Fold or hang tough. Call or raise the bet. These are decisions you make at the poker table. Sometimes the odds are stacked so clear there’s only one way to play it. Other times you’re best doing whats in your gut. That’s very much how a showcase spot goes when its something you really want. You never really know how exactly to play it until you’re onstage. In my experience its best to go with your gut. I got hired as an act at Harpers, A little Night Magic, mostly because I did what my gut told me to do.
Upon reflection, I have Doug Blakley and Jim Vanderburg, ( booker of the comedy club and second judge at the comedy competition ) to thank for my career. They got me out of Brampton. They let a young kid play their venue and get much needed stage time and experience along the way. “Earn while you learn” I like to say.
A little Night Magic led to the Laugh Resort, which led to Yuk Yuks. That led to university gigs and then to corporate events. They led to performing at casino’s in theatre’s and cruise ships around the world. From there it wasn’t far to TV shows like Penn and Teller Fool US and America’s Got Talent. The booker from Yuk Yuks left that organization and now handles most of my corporate work, he was comedian Russell Peters manager at one time. Russell is a high school friend from Brampton. Its been a remarkably lucky ride, all spawning from Brampton. Were I of a religious nature I’d say I was blessed. Funny. It all started back at a little bar in Brampton, when a kid who dreamed of getting out of a lower middle class life happened to win a comedy competition that no one ever heard of.
Its all pure luck, this career of mine. Anyone who says its talent is lying. Talent has little to do with it. Luck, that’s the name of the the show business game. 27 years of this and I’ve never had to work a 9-5 for someone. I’ve only ever been an act. Traveling the world and getting paid for it. Its put me into a pretty comfortable life. Pure luck.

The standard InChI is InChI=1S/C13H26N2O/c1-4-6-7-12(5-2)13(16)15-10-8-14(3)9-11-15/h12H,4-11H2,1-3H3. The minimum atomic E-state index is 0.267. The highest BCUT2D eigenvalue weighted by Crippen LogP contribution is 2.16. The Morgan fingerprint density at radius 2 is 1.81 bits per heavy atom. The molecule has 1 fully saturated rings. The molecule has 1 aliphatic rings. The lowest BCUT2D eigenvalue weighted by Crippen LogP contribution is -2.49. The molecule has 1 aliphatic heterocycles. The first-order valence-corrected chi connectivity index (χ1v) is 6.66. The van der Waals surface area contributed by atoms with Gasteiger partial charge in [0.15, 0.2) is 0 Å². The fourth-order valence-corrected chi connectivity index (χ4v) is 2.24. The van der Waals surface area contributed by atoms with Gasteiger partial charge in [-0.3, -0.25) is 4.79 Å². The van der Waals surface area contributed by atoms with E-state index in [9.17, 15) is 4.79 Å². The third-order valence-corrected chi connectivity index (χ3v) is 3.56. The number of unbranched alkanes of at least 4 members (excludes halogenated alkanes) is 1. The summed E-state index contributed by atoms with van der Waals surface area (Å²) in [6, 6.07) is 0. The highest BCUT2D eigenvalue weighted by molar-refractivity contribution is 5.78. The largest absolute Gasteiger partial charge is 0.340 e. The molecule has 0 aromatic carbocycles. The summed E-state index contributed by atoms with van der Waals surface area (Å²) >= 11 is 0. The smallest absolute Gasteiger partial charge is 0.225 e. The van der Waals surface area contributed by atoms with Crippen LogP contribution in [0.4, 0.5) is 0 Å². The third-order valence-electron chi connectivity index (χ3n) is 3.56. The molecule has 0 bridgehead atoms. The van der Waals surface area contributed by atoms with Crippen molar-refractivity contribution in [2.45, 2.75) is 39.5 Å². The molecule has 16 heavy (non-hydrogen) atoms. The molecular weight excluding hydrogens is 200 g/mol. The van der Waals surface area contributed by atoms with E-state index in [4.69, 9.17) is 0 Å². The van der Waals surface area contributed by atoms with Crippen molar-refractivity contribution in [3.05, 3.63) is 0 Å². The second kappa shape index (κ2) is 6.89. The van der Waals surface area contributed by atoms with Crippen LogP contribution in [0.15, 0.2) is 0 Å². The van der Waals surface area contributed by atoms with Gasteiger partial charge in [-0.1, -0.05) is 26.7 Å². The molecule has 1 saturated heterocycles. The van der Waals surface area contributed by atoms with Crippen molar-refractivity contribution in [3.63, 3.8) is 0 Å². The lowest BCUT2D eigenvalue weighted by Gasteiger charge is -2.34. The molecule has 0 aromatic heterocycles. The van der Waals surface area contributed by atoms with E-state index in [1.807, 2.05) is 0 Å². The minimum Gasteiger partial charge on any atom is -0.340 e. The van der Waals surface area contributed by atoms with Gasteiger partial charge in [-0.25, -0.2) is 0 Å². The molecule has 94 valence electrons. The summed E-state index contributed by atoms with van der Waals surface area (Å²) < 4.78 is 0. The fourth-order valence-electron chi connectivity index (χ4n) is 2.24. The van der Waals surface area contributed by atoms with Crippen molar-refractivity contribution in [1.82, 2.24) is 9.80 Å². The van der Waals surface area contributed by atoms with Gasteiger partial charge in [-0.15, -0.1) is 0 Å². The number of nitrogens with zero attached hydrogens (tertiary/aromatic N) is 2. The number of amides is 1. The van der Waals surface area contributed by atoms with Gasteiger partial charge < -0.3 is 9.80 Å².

As I said at the beginning, its always best to prepare for taking your shot and missing. If you know me at all, you wouldn’t be surprised to know I never followed that advice. I gave myself only one option: success. Failure just wasn’t on the table because I have nothing else to fall back on. Showbiz IS my fall back. Its a pretty stupid play, since I now have a child to missus to look after. Neither of them work and I still have a mortgage. It could all come crashing down on me, if the luck of show business ever kicks out. Its happened to much better performers than I. Still, I think I’ll keep swinging at it. If you consider where I started, I should never have come this far. So, lets see how far I can check it up. I’m no fan of not knowing how its going to go, but I still love the thrill of performing, and all it takes is a single day for things to change for the better. Hard to give that up. I’m going with my gut.
Like papa Wallenda said “Life is on the wire, the rest is just waiting”